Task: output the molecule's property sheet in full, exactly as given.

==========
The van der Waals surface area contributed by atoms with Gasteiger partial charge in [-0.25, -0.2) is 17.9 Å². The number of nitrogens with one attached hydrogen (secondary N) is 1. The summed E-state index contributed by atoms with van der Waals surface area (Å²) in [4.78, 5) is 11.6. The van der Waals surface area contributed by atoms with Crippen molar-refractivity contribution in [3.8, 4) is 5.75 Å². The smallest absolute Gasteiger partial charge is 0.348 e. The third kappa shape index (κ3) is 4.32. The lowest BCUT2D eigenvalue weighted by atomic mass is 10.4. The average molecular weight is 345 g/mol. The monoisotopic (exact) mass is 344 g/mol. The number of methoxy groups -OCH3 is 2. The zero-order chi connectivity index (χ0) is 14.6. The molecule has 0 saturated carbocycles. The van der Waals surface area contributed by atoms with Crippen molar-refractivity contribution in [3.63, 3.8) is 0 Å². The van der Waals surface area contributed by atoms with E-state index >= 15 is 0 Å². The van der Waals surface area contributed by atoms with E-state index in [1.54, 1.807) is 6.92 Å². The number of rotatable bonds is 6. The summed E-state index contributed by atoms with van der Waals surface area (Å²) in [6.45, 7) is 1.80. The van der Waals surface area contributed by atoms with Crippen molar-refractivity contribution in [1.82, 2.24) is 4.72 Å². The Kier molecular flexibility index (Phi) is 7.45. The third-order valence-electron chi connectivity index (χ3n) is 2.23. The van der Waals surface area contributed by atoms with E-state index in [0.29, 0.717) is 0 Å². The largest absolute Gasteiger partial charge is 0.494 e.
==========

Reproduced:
The van der Waals surface area contributed by atoms with Gasteiger partial charge in [-0.25, -0.2) is 17.9 Å². The number of nitrogens with one attached hydrogen (secondary N) is 1. The summed E-state index contributed by atoms with van der Waals surface area (Å²) in [4.78, 5) is 11.6. The van der Waals surface area contributed by atoms with Crippen molar-refractivity contribution in [3.8, 4) is 5.75 Å². The smallest absolute Gasteiger partial charge is 0.348 e. The third kappa shape index (κ3) is 4.32. The lowest BCUT2D eigenvalue weighted by atomic mass is 10.4. The average molecular weight is 345 g/mol. The monoisotopic (exact) mass is 344 g/mol. The number of methoxy groups -OCH3 is 2. The zero-order chi connectivity index (χ0) is 14.6. The molecule has 0 saturated carbocycles. The van der Waals surface area contributed by atoms with Crippen molar-refractivity contribution in [3.63, 3.8) is 0 Å². The van der Waals surface area contributed by atoms with E-state index >= 15 is 0 Å². The van der Waals surface area contributed by atoms with E-state index in [1.54, 1.807) is 6.92 Å². The number of rotatable bonds is 6. The summed E-state index contributed by atoms with van der Waals surface area (Å²) in [6.45, 7) is 1.80. The van der Waals surface area contributed by atoms with Crippen molar-refractivity contribution in [1.82, 2.24) is 4.72 Å². The Kier molecular flexibility index (Phi) is 7.45. The third-order valence-electron chi connectivity index (χ3n) is 2.23. The van der Waals surface area contributed by atoms with E-state index in [0.29, 0.717) is 0 Å². The largest absolute Gasteiger partial charge is 0.494 e.